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Discussion Starter · #1 ·
24" or 20" barrell for a 336 .30/.30

i am new to the forum, and need advice. i have decided to buy a marlin 336 in 30/30. i will be using the gun for target shooting at the range at first, then hunting deer and hogs later.

i want to know if there is an advantage to getting an older gun with the 24 inch barrel instead of a new one with the 20 inch barrel. the range i shoot at has a 200 yard maximum distance, and i would imagine that is the longest shot i would take at a deer. so would i be better off with the 24" or 20" barrell?
 

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24" or 20" barrell for a 336 .30/.30

To give you the best answer I could use some more information. What kind of sighting set up are you going to use? Open sights tend to be more accurate the longer the sight radius is so the 24" is better. Also you will get or should get closer to published velocities from the longer barrel. And finally the lack of bands like the carbines helps the older A's shoot more consistent strings as the barrel heats up.

But Dad has a 20" carbine that hangs in there right nice with my A. And the 20" .35 I have turns in some real good groups especially with factory green box.

Mostly it will end up being your preference. Where I hunt it is real thick but so far the longer barrel hasn't been a problem and in my limited experience the accuracy difference is about the same as you would have between any two guns.

Not much help I know and there are guys here who really know about these guns. So hopefully they will correct any mis information I may have given you.

IMO out to 200 yrds if your shooting is up to the task so will your 30-30 wether it be a rifle or a carbine.

Brian
 

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24" or 20" barrell for a 336 .30/.30

Sorry got wrapped up in answering your Q I forgot to welcome you aboard!

And for what it's worth I personally love those long barreled A's and they ain't makin' no more. So my thought would be to get the 24" now and if'n ya want pick up a carbine any time in the future.

Brian
 

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Discussion Starter · #4 ·
24" or 20" barrell for a 336 .30/.30

thanks for the welcome. if i get an older 24", then i'll use the sights or a scope if it has one. the sporting goods store i was at today has a new 336 with a scope as a package, but its a 20". good price though, $289. i tend to think that within 100 yards, i would shoot well with just the sights, but beyond that, maybe the scope would be in order.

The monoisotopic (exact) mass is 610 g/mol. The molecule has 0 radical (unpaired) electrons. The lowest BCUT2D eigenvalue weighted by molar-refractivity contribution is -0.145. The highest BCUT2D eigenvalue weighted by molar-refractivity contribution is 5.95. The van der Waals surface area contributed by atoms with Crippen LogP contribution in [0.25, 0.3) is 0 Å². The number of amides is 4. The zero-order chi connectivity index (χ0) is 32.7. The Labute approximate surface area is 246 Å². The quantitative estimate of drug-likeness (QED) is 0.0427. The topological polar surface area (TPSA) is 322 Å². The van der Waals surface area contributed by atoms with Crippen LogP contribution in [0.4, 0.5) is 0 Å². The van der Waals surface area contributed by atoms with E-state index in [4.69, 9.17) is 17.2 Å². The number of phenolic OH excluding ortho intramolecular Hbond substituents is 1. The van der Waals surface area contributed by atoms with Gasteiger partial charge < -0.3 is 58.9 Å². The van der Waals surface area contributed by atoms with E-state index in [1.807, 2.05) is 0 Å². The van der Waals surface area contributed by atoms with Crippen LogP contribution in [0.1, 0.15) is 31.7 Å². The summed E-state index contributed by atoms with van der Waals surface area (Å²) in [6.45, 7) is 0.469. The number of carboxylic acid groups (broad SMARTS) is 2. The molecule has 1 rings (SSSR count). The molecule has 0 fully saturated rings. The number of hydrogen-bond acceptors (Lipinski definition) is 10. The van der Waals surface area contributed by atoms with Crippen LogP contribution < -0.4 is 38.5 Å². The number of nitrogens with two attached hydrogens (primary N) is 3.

if i do use a scope, what distance should i set it for being that 200 yards would probably be the farthest shot i would take at a deer?
 

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24" or 20" barrell for a 336 .30/.30

That will depend on the ammo and your gun but, if you are getting around 2200 fps or so 3" high at 100 is down about the same or ~3" low at 200. That's using a scope the figures are a bit different on open sights. Where do you hunt? As in what type of shots do you really expect to be able to take? Even down fire breaks and stuff around here 100 yards is fairly long and 150 is about tops.

As far as sights go that will depend on how well you shoot with them on that gun. Best way I know to practice, at least for me is to get out with paper plates and shoot at them. Once the rifle is sighted in I shoot from field postitions until I keep them all on the plate at what ever range/postion and that determines how far I can shoot. Personally off hand with a scope 100 yards works well but a friend of mine better have a rest of some sort to do the same. He's getting better but needs more practice.

Nothing replaces range time and the best range time is not from the bench. I don't know how good your eyes are either, if you can see well and are steady you might find 200 yards with open sights from some postions isn't that hard for you. Then again 50 yards might be a challenge.

One more variable is teh sights them selves. I have shot some that are good sights but for what ever reason don't work well for me.

Since you intend to shoot targets more than game for starters remember small groups look good but any thing that stays in the vital area of a deer consistently will work consistently. Small groups just make that much easier but for hunting purposes always putting you shot in the right place is all that matters. Get some of those life sized targets with the vitals marked off and you will see what I'm talking about.

Wow it must be late as I'm starting to ramble. :lol: